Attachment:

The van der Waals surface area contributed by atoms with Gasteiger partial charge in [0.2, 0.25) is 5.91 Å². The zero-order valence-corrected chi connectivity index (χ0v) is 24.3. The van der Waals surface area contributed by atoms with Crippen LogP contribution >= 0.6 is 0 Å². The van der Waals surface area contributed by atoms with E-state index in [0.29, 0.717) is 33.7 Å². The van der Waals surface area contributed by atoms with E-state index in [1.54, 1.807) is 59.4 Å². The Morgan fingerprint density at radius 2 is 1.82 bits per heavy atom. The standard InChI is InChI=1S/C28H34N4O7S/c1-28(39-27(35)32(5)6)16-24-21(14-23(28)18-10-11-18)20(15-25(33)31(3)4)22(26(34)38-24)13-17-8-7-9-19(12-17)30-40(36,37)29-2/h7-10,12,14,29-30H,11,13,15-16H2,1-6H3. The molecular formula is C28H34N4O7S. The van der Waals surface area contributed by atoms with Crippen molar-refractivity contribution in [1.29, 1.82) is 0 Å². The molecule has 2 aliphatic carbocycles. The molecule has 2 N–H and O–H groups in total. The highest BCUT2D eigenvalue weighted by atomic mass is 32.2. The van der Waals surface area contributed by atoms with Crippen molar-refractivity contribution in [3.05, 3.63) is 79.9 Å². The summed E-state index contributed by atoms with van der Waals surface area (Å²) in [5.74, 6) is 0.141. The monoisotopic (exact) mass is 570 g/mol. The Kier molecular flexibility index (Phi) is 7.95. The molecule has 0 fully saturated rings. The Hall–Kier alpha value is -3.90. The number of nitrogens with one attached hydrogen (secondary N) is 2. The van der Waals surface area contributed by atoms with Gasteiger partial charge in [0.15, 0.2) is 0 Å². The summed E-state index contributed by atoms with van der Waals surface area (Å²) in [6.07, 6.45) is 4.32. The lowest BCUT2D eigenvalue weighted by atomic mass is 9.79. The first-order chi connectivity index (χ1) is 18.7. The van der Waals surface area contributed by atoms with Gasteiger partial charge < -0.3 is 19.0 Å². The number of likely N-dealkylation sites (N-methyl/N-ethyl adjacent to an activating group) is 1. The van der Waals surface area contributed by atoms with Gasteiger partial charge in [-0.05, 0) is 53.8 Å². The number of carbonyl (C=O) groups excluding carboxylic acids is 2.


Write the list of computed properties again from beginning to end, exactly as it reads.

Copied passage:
The van der Waals surface area contributed by atoms with Gasteiger partial charge in [0.2, 0.25) is 5.91 Å². The zero-order valence-corrected chi connectivity index (χ0v) is 24.3. The van der Waals surface area contributed by atoms with Crippen LogP contribution >= 0.6 is 0 Å². The van der Waals surface area contributed by atoms with E-state index in [0.29, 0.717) is 33.7 Å². The van der Waals surface area contributed by atoms with E-state index in [1.54, 1.807) is 59.4 Å². The Morgan fingerprint density at radius 2 is 1.82 bits per heavy atom. The standard InChI is InChI=1S/C28H34N4O7S/c1-28(39-27(35)32(5)6)16-24-21(14-23(28)18-10-11-18)20(15-25(33)31(3)4)22(26(34)38-24)13-17-8-7-9-19(12-17)30-40(36,37)29-2/h7-10,12,14,29-30H,11,13,15-16H2,1-6H3. The molecular formula is C28H34N4O7S. The van der Waals surface area contributed by atoms with Crippen molar-refractivity contribution in [1.29, 1.82) is 0 Å². The molecule has 2 aliphatic carbocycles. The molecule has 2 N–H and O–H groups in total. The highest BCUT2D eigenvalue weighted by atomic mass is 32.2. The van der Waals surface area contributed by atoms with Crippen molar-refractivity contribution in [3.05, 3.63) is 79.9 Å². The summed E-state index contributed by atoms with van der Waals surface area (Å²) in [5.74, 6) is 0.141. The monoisotopic (exact) mass is 570 g/mol. The Kier molecular flexibility index (Phi) is 7.95. The molecule has 0 fully saturated rings. The Hall–Kier alpha value is -3.90. The number of nitrogens with one attached hydrogen (secondary N) is 2. The van der Waals surface area contributed by atoms with Gasteiger partial charge in [0.15, 0.2) is 0 Å². The summed E-state index contributed by atoms with van der Waals surface area (Å²) in [6.07, 6.45) is 4.32. The lowest BCUT2D eigenvalue weighted by atomic mass is 9.79. The first-order chi connectivity index (χ1) is 18.7. The van der Waals surface area contributed by atoms with Gasteiger partial charge < -0.3 is 19.0 Å². The number of likely N-dealkylation sites (N-methyl/N-ethyl adjacent to an activating group) is 1. The van der Waals surface area contributed by atoms with Gasteiger partial charge in [-0.05, 0) is 53.8 Å². The number of carbonyl (C=O) groups excluding carboxylic acids is 2.